A chapter on the rise of southern tourism, centered on post-World War I Charleston, is perhaps the most original and fully-developed of Brundage's ambitious forays. Even as earlier plantation fiction, plays, and minstrel shows effectively drew on mass nostalgia, Charleston's efforts, he demonstrates convincingly, "helped to anchor this mythic South in a real place." (184) Taking advantage of automotive touring and the regional "good-roads" campaign, Charleston boosters combined construction of the Francis Marion Hotel with a host of supporting initiatives. More successfully than any other locale in the region, the Charleston elite re-made the built environment to fit their preferred image of the early-19th century city as one of benevolent, quaint gentility. It was an image that by the 1930s was attracting 270,000 visitors per year, but it was also one that required major tinkering with residential racial demography. Aided by the nation's first municipal planning and zoning ordinance, the "restoration" of historic Charleston either removed or isolated the enclaves of poor blacks from those of their richer white neighbors. For white tourists, "authentic" black traditions re-emerged at an exotic distance, as in the marketing of sea grass basketry, the presence of picturesque street vendors at the annual Azalea Festival, and the preservation of black spirituals, as performed in the 1920s by whites "dressed in hoop skirts and in tuxedos with antebellum-era bow ties." (217)
With each chapter effectively serving as a free-standing essay, it is inevitable that the book presents a discontinuous feel and raises more questions than it can answer. The gender issues, for example, raised provocatively in the early chapters, virtually disappear as an analytic frame in the later ones. For its emphasis on a distinctively 'southern' past, it is also disappointing that the author makes little reference to North/South comparisons or contrasts; even when referencing the weak archival instincts of southern states, his reference point is to contemporary European examples, not northern ones. Moreover, Brundage's concluding appeal to pluralism rings hollow: "As long as white and black southerners do not succumb to nostalgia, do not idealize an exclusionary past, and no not presume the inherent virtue of their idealized historical identity, they may fashion a fully democratic civic culture, an accomplishment that generations of southerners have longed for." (343) Nothing in the book prepares us for such pollyanna-ish prognostication. Brundage's research usefully exposes the constant harnessing of collective memory in the South to contemporary political ends. In the battle for the region's future, history, his larger argument counsels, will not be dropped from anyone's arsenal anytime soon.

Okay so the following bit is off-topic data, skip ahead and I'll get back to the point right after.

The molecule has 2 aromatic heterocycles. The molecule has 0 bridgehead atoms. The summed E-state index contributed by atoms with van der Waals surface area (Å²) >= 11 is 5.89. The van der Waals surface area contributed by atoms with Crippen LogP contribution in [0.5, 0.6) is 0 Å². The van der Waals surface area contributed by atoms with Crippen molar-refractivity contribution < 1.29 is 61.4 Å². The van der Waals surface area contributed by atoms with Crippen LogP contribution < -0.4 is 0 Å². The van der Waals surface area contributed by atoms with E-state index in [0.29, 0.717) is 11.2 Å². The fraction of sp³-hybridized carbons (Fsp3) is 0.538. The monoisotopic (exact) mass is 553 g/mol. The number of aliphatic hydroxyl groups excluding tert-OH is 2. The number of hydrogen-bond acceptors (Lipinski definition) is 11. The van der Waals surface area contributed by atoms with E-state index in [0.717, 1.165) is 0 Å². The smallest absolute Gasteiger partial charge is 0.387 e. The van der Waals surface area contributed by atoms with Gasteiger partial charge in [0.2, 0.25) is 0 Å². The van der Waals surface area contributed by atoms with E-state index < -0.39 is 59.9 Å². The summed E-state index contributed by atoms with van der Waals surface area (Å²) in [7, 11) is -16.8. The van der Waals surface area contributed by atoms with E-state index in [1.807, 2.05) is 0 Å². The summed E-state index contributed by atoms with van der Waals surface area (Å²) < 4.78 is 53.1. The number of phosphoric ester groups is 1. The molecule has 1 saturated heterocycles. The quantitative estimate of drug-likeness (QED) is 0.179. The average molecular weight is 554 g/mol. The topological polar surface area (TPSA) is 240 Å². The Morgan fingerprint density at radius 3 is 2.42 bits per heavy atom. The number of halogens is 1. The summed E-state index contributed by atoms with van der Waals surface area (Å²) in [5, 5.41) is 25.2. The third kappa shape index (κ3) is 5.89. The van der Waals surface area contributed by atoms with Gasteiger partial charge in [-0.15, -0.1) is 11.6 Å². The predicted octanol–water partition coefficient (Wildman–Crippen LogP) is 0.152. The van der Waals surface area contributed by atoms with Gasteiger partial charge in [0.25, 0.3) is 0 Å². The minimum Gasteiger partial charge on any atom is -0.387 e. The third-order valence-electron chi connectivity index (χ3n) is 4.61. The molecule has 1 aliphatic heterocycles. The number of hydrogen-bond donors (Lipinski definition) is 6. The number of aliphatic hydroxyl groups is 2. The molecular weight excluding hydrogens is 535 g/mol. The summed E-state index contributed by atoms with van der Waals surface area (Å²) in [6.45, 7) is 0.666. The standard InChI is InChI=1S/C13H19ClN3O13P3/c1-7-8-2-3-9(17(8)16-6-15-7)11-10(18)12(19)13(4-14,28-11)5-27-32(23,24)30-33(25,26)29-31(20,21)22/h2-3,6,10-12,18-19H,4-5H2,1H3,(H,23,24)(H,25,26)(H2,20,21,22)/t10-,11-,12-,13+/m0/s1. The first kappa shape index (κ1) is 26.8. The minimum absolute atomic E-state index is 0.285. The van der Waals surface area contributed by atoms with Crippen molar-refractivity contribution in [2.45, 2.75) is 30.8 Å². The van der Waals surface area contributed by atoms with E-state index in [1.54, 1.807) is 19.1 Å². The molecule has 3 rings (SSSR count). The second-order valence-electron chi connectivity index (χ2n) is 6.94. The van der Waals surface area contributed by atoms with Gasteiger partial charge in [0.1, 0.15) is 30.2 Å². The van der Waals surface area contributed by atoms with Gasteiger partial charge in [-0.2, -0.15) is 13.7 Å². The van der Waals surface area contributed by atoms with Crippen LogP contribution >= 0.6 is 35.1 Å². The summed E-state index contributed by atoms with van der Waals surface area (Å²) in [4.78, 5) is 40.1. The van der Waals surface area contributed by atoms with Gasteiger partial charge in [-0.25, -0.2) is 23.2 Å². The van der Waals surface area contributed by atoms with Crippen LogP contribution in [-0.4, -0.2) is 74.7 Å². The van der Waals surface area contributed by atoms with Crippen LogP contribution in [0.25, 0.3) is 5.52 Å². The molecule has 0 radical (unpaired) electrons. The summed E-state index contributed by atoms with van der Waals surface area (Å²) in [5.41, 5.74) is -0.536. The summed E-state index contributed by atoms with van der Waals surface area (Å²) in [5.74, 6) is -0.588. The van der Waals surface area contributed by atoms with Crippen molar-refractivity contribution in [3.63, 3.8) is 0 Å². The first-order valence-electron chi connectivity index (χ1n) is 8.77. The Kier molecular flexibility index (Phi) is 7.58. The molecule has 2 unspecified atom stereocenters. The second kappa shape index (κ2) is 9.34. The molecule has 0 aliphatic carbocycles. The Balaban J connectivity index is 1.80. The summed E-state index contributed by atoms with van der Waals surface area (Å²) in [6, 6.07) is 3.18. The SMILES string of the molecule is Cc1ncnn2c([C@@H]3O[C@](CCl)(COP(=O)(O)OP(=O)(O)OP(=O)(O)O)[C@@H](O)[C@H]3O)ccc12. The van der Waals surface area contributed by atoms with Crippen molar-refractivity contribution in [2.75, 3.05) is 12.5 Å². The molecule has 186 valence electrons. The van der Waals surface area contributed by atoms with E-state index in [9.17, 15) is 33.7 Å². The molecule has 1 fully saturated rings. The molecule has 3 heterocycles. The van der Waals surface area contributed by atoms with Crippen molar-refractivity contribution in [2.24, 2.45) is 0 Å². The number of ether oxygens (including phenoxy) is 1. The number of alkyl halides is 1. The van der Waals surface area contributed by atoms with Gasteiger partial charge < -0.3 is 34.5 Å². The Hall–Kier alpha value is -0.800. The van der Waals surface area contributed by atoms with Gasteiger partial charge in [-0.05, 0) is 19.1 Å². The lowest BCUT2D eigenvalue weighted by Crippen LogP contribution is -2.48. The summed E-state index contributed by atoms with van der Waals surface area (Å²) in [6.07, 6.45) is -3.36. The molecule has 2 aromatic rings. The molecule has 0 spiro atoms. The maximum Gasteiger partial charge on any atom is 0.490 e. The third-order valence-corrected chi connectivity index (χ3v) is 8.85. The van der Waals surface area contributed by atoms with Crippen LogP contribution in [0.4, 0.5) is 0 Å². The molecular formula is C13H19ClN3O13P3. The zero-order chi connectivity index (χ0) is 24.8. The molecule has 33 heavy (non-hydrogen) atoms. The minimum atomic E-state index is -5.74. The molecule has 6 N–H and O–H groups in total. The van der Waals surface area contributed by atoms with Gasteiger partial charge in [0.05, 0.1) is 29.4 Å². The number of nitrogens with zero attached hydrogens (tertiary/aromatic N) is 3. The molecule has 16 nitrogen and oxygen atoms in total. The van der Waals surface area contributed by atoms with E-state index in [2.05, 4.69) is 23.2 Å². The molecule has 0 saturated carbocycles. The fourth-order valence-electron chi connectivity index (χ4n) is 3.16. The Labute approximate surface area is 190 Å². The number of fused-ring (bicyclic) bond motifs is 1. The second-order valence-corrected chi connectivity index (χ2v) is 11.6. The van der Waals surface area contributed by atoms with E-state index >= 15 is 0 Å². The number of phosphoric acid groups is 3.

University of Illinois at Chicago
|Printer friendly Cite/link Email Feedback|
|Publication:||Journal of Social History|
|Article Type:||Book review|
|Date:||Dec 22, 2006|
|Previous Article:||Romance and Rights: The Politics of Interracial Intimacy, 1945-1954.|
|Next Article:||Self-Taught: African American Education in Slavery and Freedom.|
|Race-ing Justice, En-gendering Power: Essays on Anita Hill, Clarence Thomas, and the Construction of Social Reality.|
|Race and Reunion: The Civil War in American Memory.|